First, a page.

Only

We use only to mean that some particular thing alone has some property. This furthermore means that “anything that has that property is identical with it”. For this reason, we would formulize the following sentence in this manner.

‘Only Al is happy’

Ha & ∀x(Hxx = a)

(Nolt 176)

[Here we are saying that Al is happy and that were anyone else happy they would really just be Al himself.] It is not as simple as we might think if we want to say, “Only Al and Beth are happy”. We cannot write it as:

x(Hx ↔ (x = a  & x = b))

(Nolt 176)

[This seems to be saying that the only happy people are Al and Beth.] The problem with this is that implies something is happy only if it is both Al and Beth. We need instead the following formulation when we mean that Al and Beth are different people.

x(Hx ↔ (x = a  ∨ x = b))

(Nolt 176)

At least

We already have seen how to write ‘at least one’. For example,

‘There is at least one mind.’

xMx

(176)

What about, “There are at least two minds”? We cannot simply write, ∃xy(Mx&My), because x and y under this formulation could be the same object. Thus we would have instead:

‘There are at least two minds.’

xy((Mx&My) & ~x = y)

‘There are at least three minds.’

xyz(((Mx&My) & Mz) & (~x = y & ~y = z) & ~x = z)

(Nolt 176)

At most

If we say there are ‘at most’ so many things, that means there are not more than that quantity. So if we say ‘there is at most one mind’, “this means that no two distinct things are minds; that is, if we choose any object x and any | object y and they turn out both to be minds, then they are identical” (Nolt 176-177).

‘There is at most one mind.’

xy((Mx & My) → x = y)

(Nolt 177)

We might also notice that to say there is at most one mind is also to deny that there are at least two minds.

~∃xy((Mx&My) & ~x = y)

(Nolt 177)

Nolt now will give a schema for formulating “at most” structures where there are more than two things, as the patterns above become too ungainly in these cases. He first shows the pattern for at most two things.

‘There are at most two minds.’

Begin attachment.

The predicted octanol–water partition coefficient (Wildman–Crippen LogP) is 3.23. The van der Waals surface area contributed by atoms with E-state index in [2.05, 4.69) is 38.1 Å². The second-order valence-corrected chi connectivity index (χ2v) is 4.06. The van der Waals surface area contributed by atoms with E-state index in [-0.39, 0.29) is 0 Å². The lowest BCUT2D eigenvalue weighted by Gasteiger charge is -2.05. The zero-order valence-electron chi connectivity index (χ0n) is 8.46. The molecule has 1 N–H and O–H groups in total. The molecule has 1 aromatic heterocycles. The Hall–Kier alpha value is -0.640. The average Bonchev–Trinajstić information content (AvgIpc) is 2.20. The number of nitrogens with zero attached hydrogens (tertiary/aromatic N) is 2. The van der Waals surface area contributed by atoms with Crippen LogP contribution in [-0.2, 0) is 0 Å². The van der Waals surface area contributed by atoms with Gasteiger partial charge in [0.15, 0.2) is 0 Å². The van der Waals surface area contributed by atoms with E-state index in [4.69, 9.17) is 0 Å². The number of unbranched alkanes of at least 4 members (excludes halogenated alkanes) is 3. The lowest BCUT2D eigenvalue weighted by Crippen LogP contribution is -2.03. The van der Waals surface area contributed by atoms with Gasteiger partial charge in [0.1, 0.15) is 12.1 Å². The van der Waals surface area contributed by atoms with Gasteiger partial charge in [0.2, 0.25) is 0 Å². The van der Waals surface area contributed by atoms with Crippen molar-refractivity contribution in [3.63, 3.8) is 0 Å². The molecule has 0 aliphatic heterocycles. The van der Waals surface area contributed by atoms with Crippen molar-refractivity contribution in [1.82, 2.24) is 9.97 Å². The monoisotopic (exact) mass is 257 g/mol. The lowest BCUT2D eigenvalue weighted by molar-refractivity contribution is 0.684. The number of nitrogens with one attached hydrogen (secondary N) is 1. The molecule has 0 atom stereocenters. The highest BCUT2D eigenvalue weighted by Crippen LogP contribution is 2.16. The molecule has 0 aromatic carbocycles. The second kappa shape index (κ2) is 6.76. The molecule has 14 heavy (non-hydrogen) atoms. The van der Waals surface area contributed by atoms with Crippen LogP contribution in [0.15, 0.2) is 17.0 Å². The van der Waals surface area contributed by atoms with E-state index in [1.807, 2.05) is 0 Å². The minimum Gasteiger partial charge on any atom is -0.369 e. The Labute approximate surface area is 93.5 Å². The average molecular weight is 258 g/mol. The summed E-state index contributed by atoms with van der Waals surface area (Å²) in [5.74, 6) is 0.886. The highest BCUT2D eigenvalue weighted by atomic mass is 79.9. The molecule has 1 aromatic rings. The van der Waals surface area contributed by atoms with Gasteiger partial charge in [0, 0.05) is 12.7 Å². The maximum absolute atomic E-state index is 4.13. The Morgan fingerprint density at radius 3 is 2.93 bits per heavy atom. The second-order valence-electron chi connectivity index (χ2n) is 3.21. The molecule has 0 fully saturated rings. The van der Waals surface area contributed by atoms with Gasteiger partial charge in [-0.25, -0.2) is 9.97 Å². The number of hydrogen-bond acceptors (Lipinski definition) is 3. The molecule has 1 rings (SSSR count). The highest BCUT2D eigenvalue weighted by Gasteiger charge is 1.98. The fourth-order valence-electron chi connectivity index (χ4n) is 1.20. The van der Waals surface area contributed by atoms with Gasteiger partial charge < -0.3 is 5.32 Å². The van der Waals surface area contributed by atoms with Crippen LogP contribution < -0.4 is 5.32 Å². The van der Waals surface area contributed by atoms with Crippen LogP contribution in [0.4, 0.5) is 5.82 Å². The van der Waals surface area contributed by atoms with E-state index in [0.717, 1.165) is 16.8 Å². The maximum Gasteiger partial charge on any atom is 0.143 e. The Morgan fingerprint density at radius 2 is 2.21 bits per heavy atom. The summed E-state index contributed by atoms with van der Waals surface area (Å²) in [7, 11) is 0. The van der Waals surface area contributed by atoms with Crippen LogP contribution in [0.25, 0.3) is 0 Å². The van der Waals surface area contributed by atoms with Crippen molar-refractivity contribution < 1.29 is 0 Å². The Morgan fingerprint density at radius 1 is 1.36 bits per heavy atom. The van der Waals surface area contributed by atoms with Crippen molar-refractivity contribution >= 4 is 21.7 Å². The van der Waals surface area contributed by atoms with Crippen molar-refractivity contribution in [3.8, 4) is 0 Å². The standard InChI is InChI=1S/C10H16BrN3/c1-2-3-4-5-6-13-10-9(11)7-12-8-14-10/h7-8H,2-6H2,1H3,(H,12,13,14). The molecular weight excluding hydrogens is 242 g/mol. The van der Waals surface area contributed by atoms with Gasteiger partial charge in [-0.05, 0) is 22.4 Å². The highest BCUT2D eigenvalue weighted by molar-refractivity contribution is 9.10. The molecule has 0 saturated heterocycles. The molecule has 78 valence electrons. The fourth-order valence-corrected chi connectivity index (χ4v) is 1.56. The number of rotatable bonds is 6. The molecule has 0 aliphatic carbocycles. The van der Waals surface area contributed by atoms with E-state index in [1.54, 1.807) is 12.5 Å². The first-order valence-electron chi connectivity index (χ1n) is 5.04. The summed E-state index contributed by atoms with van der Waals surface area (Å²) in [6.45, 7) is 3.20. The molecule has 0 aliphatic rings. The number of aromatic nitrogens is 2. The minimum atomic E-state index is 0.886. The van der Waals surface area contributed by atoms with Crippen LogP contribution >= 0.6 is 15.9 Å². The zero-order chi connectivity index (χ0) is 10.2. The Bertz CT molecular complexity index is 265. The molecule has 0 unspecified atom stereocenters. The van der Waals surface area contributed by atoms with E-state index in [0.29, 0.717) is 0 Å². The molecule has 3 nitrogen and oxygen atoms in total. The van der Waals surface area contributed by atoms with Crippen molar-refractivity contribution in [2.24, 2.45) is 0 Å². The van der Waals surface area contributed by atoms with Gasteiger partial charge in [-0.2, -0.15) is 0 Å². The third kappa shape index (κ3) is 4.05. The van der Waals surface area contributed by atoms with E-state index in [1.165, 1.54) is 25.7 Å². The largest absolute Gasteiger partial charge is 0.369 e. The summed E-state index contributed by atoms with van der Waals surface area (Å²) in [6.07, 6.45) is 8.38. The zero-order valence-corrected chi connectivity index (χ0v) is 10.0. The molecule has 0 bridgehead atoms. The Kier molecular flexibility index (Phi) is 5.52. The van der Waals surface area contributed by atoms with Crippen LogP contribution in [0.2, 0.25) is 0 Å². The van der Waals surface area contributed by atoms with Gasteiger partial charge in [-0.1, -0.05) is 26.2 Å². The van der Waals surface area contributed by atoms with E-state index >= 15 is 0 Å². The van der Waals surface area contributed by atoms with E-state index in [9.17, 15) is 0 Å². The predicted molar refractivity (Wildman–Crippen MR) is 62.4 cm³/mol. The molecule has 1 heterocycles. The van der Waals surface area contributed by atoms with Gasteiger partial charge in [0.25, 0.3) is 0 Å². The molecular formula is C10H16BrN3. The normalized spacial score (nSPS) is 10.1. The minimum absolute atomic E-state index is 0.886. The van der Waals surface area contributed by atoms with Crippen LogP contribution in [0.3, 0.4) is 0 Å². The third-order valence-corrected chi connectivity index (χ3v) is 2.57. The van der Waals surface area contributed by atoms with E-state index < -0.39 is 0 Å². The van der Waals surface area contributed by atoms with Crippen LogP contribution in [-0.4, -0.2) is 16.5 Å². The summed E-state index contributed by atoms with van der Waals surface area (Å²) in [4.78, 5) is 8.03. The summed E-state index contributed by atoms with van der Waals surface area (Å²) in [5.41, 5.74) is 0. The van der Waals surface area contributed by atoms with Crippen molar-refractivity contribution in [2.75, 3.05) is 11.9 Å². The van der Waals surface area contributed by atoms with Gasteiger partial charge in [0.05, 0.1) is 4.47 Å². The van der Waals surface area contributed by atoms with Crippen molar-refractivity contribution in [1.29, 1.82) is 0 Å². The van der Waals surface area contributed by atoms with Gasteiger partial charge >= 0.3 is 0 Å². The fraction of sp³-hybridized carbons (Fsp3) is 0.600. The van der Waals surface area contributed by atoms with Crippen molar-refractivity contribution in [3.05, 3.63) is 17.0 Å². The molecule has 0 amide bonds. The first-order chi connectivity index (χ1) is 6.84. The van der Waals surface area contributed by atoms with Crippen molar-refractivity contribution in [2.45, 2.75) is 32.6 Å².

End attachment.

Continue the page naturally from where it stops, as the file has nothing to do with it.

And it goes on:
xyz(Mz → (z = xz = y)

(Nolt 177)

[This formulation seems to give us the following possibilities: {1} There is no object z that is a mind (deny the antecedent; total minds = 0), {2a} There are some minds, with one being object x and the other being object y (affirm the antecedent, affirm both disjuncts, xy; total minds = 2), {2b} There is some mind, with it being both object x and also being object y (affirm the antecedent, affirm both disjuncts, x=y; total minds = 1), {3a} There is some mind, with it being object x but not object y (affirm the antecedent, deny the right disjunct, xy; total minds = 1), {3b} There is some mind, with it being object y but not object x (affirm the antecedent, deny the left disjunct, x≠y; total minds =1). As we can see, there is no possibility for there being more than two minds under this structure.] Here is how we can use this structure for other numbers of at most things.

‘There is at most one mind.’

xy(Myy = x)

‘There are at most three minds.’

xyzw(Mw → ((w = xw = y) ∨ w = z))

(Nolt 177)

Certain mystics argue that there is just one thing in the cosmos. We could write that:

‘There is at most just one thing.’

xy y = x

(Nolt 177)

Numerical Quantifiers

[Our above formulations for ‘at most’ tell us the upper limit, but there could be any quantities below that limit in those cases.] We now will make formulations for when we specify the exact number of things. Suppose we want to say, ‘there is exactly one mind’. This means both that there is at least one mind and at most one mind. Thus we write it:

‘There is exactly one mind.’

(∃xMx & ∃xy(Myy = x)

(Nolt 177)

[This seems to say that there is some thing that is a mind and were anything else to also be a mind, it actually would just be the same one just mentioned.] Nolt then gives a more compact formulation of this.